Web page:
Andrew confides about struggles with stress, his breakdown, and the positive impact of his allotment, including the camaraderie of 'shed nights’.
Carol remarks on his mental health and coping with the death of his wife. He concludes: ‘I have come here to stay for life’.
Diane and Nicola agree that their plot has been the love of their lives for 20 years. After a recent bereavement, the allotment has helped them through their grief.
Cheryl comments that her children have been involved on the family’s plot for all their lives.
Alex expresses that allotments foster well-being – and mentions the smell of petrol beyond the allotment gates.
Balbir believes allotments are important for the mind and her plot helps keep her fit and feeling young: ‘I can’t survive without an allotment!’
Karen’s daughter has mental health issues – she describes how she took on an allotment to try to create a better life for her.
Chris reflects on feeling more connected to her German roots on her allotment plot than anywhere else.
David ventures that allotments tick all the government boxes for the modern age: five-a-day, recycling, beating depression and tackling obesity.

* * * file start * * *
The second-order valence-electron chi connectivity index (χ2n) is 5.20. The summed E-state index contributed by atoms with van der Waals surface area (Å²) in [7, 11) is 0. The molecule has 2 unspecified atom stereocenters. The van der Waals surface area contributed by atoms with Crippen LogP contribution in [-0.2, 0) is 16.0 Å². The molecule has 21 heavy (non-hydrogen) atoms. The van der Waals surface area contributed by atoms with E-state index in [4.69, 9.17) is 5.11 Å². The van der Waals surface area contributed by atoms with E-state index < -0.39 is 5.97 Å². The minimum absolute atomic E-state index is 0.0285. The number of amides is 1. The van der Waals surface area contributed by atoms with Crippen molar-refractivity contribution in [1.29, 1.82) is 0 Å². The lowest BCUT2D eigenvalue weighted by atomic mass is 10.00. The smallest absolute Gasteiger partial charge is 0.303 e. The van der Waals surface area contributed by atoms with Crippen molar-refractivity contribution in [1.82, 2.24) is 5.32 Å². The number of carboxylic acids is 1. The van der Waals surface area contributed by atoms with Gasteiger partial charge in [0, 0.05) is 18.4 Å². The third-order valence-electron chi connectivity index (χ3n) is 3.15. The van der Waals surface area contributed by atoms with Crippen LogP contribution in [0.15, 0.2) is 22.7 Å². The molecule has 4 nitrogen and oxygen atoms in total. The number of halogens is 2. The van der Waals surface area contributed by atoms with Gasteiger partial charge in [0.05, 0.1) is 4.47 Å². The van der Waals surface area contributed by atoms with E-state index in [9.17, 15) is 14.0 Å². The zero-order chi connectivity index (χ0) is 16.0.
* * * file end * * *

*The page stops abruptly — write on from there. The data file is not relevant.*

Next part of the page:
Brian and Colin reveal that eating around the holes on homegrown organic vegetables 'gives a perspective on disappointment'.
Diane and Nicola reflect on Derek’s Alzheimer’s disease and the kindness he received from the allotment community. They discuss re-designing the allotment for someone with Alzheimer’s and their amazing neighbours.
Cheryl mulls over why she thinks allotments are good for well-being. She loves her allotment and has an emotional connection with it.
Karen explains how the allotment community helped and supported a young boy with behavourial problems.
Steve explains that he needed a hobby to keep himself busy and his mind active since he retired. He enjoys the different nationalities around the site and learning from people.
His allotment helps Keith to be lost ‘in his own world’, particularly as he doesn’t have a garden himself.
Jeevan suggests the allotment is a healing space, particularly during lockdown.
Taking what they’ve learned from Derek, Diane and Nicola consider what they do now on their allotment
Ish suggests there are many physical and mental health benefits to gardening; his motto is ‘from the soil to the soul’.
As a carer for her parents, as well as supporting a daughter and brother with mental health issues, the allotment provides Karen with essential breathing space. She remembers how Mick taught her daughter maths using the scales at the allotment stores.